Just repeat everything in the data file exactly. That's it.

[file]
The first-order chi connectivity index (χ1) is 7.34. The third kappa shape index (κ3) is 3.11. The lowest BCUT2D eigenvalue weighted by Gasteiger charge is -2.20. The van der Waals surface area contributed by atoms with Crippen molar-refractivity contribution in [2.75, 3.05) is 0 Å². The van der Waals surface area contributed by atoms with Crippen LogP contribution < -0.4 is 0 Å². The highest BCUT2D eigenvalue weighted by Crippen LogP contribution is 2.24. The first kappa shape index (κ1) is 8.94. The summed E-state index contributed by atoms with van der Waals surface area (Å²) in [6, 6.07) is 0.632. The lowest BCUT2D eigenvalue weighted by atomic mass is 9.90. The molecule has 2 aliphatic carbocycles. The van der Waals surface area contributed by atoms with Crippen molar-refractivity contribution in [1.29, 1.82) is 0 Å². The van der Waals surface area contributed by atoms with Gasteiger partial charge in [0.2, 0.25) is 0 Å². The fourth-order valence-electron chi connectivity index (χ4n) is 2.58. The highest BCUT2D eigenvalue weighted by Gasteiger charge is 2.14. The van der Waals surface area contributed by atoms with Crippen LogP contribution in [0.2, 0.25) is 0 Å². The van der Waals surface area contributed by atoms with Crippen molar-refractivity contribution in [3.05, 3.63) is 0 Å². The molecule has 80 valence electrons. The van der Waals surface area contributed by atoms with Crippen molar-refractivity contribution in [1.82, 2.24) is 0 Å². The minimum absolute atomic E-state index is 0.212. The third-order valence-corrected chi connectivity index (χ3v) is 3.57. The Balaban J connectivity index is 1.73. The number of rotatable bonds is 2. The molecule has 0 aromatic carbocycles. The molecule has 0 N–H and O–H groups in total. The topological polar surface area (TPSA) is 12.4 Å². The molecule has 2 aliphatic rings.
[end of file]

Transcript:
The first-order chi connectivity index (χ1) is 7.34. The third kappa shape index (κ3) is 3.11. The lowest BCUT2D eigenvalue weighted by Gasteiger charge is -2.20. The van der Waals surface area contributed by atoms with Crippen molar-refractivity contribution in [2.75, 3.05) is 0 Å². The van der Waals surface area contributed by atoms with Crippen LogP contribution < -0.4 is 0 Å². The highest BCUT2D eigenvalue weighted by Crippen LogP contribution is 2.24. The first kappa shape index (κ1) is 8.94. The summed E-state index contributed by atoms with van der Waals surface area (Å²) in [6, 6.07) is 0.632. The lowest BCUT2D eigenvalue weighted by atomic mass is 9.90. The molecule has 2 aliphatic carbocycles. The van der Waals surface area contributed by atoms with Crippen molar-refractivity contribution in [1.29, 1.82) is 0 Å². The van der Waals surface area contributed by atoms with Gasteiger partial charge in [0.2, 0.25) is 0 Å². The fourth-order valence-electron chi connectivity index (χ4n) is 2.58. The highest BCUT2D eigenvalue weighted by Gasteiger charge is 2.14. The van der Waals surface area contributed by atoms with Crippen LogP contribution in [0.2, 0.25) is 0 Å². The van der Waals surface area contributed by atoms with Crippen molar-refractivity contribution in [3.05, 3.63) is 0 Å². The molecule has 80 valence electrons. The van der Waals surface area contributed by atoms with Crippen molar-refractivity contribution in [1.82, 2.24) is 0 Å². The minimum absolute atomic E-state index is 0.212. The third-order valence-corrected chi connectivity index (χ3v) is 3.57. The Balaban J connectivity index is 1.73. The number of rotatable bonds is 2. The molecule has 0 aromatic carbocycles. The molecule has 0 N–H and O–H groups in total. The topological polar surface area (TPSA) is 12.4 Å². The molecule has 2 aliphatic rings.